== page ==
“He who sups with the devil should have a long spoon.” — Old English proverb, dating to the 14th century.

There has been an upsurge of interest in Jonestown over the past few years. This post went by with little notice when I wrote it — about a year ago, I think — but since then, it has developed a life of its own. Not surprising given the current state of disunion in this country — and elsewhere. Jim Jones and Donald Trump share many traits. More importantly, so do their followers.

This is a cautionary tale, an urgent warning for everyone. Talk is not harmless. Lies matter. Corruption kills. To you who blindly follow, I hope you’ve got that very long spoon handy. I have a gut feeling — you are going to need it.

From Nothing, Something Terrible Comes – Remembering November 18, 1978

If you are my age or near it, you remember the Jonestown Massacre. Even if you are younger, if in 1978 you were old enough to watch TV or read a newspaper, you could hardly forget it. With fundamentalism enjoying a rebirth among our politicians and so-called religious leaders it’s a good time to remind everyone where this kind of thing has led in the past and where it could easily lead in the future.

There is nothing remotely amusing about this story. It was horrible when it happened; time has not made it less so.

The Road to Jonestown

The phrase “drink the Kool-Aid” has become common parlance in American business and politics. Roughly translated, it means “to blindly follow.” It usually carries a negative connotation. The “Kool Aid” references go all the back to the 1950s when it was the typical drink for children on suburban summer afternoons. The origin of the saying is something else — darker, and different. It has become the kind of bland rhetoric about which we don’t give a thought, but its roots lie in horror.

Before we talk about Kool-Aid, let’s take a brief trip down memory lane to that particularly awful episode of American history.

Jim Jones, cult leader and mass murderer, was a complex madman. A communist and occasional Methodist minister, he founded his pseudo-church in the late 1950s. He called it the “Peoples Temple Full Gospel Church,” known in short as the “Peoples Temple.”

The lack of a possessive apostrophe was intentional. The name was supposed to be a reference to “the people of the world.” While Jones called it a church, it was closer to a warped version of a Marxist commune. Initially, it combined a hodgepodge of Christian references that Jones used in his diatribes … supposedly sermons.

It was never a real church. The Peoples Temple was a straight-up cult. It required a level of commitment and financial support from members plus a degree of obedience that’s the defining quality of a cult.

Jones was the cult’s leader — and a homicidal maniac. But he had positive attributes. Jones and his wife Marceline were in favor of racial integration. They adopted a bunch of kids from varying backgrounds and were the first white family in Indiana to adopt an African-American boy. Other adopted children included three Korean Americans, a Native American, and a handful of white kids. They also had a child of their own.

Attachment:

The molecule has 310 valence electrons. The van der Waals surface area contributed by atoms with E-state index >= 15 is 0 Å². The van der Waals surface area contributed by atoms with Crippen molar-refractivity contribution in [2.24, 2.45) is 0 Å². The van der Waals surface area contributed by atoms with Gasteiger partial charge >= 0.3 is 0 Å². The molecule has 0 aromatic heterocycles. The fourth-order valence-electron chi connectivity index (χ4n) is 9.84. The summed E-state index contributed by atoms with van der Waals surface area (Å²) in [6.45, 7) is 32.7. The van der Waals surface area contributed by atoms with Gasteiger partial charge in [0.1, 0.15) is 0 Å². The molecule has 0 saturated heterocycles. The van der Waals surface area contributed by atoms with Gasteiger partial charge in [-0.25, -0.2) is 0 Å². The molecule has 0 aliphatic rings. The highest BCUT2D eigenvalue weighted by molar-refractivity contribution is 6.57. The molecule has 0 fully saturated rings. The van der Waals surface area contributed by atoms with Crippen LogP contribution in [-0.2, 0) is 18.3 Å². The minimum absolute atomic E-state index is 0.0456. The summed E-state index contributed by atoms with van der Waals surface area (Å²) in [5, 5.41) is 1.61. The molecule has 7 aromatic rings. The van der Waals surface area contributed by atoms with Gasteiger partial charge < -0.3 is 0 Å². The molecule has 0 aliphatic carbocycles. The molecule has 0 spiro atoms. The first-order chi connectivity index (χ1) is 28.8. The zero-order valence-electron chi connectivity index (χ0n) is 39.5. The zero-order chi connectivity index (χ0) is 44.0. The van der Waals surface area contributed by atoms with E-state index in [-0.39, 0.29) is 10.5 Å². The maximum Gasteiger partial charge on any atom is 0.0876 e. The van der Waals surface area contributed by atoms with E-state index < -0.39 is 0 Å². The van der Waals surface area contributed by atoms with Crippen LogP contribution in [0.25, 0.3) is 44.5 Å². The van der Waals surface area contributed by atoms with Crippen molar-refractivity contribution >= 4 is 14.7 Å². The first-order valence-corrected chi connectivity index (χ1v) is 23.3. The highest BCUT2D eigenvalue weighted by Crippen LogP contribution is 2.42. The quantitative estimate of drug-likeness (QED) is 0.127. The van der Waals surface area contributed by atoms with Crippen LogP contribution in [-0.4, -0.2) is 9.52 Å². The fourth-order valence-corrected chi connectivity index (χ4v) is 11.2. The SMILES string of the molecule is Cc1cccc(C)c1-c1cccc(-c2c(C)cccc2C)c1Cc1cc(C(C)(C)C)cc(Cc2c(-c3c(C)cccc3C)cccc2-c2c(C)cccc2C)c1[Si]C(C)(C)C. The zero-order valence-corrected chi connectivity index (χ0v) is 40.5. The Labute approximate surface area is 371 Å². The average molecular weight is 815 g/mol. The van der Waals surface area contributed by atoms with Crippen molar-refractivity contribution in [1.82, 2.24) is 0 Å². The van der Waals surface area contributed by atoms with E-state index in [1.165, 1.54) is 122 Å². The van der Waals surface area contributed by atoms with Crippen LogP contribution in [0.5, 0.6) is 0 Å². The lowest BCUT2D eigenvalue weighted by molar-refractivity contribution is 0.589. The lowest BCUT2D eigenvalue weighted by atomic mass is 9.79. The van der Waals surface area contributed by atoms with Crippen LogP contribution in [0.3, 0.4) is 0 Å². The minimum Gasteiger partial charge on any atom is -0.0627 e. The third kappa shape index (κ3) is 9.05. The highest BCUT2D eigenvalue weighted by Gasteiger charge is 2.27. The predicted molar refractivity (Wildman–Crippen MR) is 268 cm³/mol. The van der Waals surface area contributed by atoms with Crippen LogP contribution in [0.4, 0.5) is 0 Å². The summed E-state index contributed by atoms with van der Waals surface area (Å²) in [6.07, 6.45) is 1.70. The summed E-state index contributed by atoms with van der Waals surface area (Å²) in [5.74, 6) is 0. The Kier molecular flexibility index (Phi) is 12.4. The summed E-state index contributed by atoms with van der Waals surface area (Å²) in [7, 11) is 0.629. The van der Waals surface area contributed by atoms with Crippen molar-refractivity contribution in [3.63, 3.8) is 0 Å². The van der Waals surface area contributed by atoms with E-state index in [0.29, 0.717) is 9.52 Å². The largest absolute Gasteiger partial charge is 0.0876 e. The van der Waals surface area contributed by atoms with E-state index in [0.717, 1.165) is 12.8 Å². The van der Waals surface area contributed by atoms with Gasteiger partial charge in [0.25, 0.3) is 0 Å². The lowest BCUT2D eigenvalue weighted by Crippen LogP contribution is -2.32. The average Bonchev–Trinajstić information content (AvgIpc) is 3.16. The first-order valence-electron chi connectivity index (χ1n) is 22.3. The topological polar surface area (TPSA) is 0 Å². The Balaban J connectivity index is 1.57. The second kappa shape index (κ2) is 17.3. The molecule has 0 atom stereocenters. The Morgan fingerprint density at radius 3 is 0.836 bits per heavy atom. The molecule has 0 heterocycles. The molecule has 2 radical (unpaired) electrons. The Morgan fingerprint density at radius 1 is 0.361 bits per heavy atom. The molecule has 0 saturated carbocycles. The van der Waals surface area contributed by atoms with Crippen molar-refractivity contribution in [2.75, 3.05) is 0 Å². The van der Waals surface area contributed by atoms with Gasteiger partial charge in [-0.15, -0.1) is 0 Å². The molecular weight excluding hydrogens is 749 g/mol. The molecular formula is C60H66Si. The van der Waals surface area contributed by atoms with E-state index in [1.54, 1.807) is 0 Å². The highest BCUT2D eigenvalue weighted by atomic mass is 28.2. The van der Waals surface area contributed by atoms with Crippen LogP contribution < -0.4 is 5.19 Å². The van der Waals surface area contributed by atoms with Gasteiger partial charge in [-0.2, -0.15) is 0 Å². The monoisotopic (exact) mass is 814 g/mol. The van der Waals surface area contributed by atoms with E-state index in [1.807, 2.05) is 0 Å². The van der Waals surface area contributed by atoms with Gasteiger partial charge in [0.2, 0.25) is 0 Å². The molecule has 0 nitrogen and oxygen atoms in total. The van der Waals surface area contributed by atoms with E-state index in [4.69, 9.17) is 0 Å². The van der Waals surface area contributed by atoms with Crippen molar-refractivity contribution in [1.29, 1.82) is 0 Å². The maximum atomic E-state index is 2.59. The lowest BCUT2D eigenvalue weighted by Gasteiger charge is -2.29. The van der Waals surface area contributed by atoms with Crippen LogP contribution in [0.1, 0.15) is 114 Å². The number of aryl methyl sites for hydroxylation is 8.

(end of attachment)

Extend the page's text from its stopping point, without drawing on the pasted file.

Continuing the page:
The “Rainbow Family”

Jones called his adopted kids the “Rainbow Family.” He made a name for himself desegregating institutions in Indiana. Before you get all dewy-eyed about this, note this story ultimately climaxes in the murder of all the Jones children by their parents.

The Peoples Temple continued to expand through the 1960s. Jones gradually abandoned his Marxism. His preaching began to increasingly focus on impending nuclear apocalypse. He even specified a date — July 15, 1967 — and suggested afterwards, a socialist paradise would exist on Earth. Where would the new Eden be?

Jones decided on Redwood Valley, California and before the expected apocalypse, he moved the Temple and its peoples there. When the end-of-the-world deadline passed without a holocaust, Jones quit pretending to be a Christian and revealed himself as an atheist who used religion to give his own opinions legitimacy. Jones announced that “Those who remained drugged with the opiate of religion must be brought to enlightenment — socialism.” Prophetic words since Jones was a drug addict who preferred literal to metaphorical opiates.

As media attention increased, Jones worried the Peoples Temple’s tax-exempt religious status was in danger. He was paranoid about the U.S. intelligence community — probably with justification.

jonestown massacre anniversary
Jim Jones – Leader and death’s-head of Jonestown

In 1977, Jones moved the Temple and its people to a different site that Jones had been working on since 1974. It was located in Guyana and he modestly named it “Jonestown.” It was a bleak, inhospitable place. Built on 4000 acres with limited access to water, it was much too small and seriously overcrowded. Temple members had to work long hours just to keep from starving.

Nonetheless, Jones decided his people would farm the land of his utopia. He had put together several million dollars before getting to Jonestown (he confiscated all his followers’ money), but wealth was not distributed. He barely used any of the money for himself and lived in a tiny, bare-bones shared house.

All Hell Breaks Loose